Postal Service delays closing processing centers and post offices
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The beleaguered U.S. Postal Service is putting off plans for heavy cuts as it waits for Congress to decide whether to afford it more autonomy.
Instead of starting to close hundreds of mail processing centers and thousands of post offices in April, the postal service said a group of legislators asked it to delay the moves until May 15.
The quasi-public service, which gets no tax money from the government but is beholden to congressional oversight, is awaiting the fate of a bill that could give it more leeway to raise prices and modify its operations.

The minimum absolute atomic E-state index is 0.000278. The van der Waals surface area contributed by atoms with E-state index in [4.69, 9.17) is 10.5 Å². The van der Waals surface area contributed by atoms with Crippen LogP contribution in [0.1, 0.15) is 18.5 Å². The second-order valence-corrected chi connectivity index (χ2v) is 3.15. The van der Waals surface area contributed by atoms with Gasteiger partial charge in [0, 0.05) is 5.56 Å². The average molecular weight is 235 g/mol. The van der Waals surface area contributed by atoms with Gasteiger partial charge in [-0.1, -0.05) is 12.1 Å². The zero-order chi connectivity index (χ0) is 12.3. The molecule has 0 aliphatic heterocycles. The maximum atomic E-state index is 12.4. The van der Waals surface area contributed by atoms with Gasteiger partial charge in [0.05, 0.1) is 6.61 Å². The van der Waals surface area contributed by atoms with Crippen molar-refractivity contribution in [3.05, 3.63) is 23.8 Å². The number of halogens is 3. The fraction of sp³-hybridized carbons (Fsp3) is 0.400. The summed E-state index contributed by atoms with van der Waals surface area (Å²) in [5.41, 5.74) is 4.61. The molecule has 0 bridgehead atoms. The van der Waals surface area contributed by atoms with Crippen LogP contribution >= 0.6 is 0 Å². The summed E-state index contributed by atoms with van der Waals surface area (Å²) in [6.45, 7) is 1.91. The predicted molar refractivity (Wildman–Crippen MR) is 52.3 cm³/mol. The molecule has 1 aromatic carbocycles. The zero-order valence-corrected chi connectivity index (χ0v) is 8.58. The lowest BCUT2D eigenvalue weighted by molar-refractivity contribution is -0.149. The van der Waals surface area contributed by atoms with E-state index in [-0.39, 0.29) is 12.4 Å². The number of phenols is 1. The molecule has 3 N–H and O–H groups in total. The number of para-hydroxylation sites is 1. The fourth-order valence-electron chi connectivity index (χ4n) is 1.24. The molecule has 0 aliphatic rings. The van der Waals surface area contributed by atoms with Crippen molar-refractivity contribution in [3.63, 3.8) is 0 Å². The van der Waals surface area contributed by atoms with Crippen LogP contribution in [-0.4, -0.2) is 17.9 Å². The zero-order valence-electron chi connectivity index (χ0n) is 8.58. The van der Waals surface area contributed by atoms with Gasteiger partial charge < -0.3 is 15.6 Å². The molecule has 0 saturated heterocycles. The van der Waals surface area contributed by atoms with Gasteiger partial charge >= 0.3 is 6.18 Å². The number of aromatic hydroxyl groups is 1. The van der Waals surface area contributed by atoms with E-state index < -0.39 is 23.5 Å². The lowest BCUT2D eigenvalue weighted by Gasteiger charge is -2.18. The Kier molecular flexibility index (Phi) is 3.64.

The postal service is facing bankruptcy as it suffers from plunging mail volume caused by former customers turning to the Internet to send correspondence. The service finances itself using sales of stamps and services.
Officials have already said that overnight delivery of first-class mail could be at risk. The service, which faces a $14-billion budget shortfall in 2012, plans to close 252 mail processing plants -- about half the total.
To become profitable, the postal service said it would have to cut its operating costs by $20 billion by 2015.
-- Tiffany Hsu
at a post office in Seattle to begin delivery. Credit: Elaine Thompson / Associated Press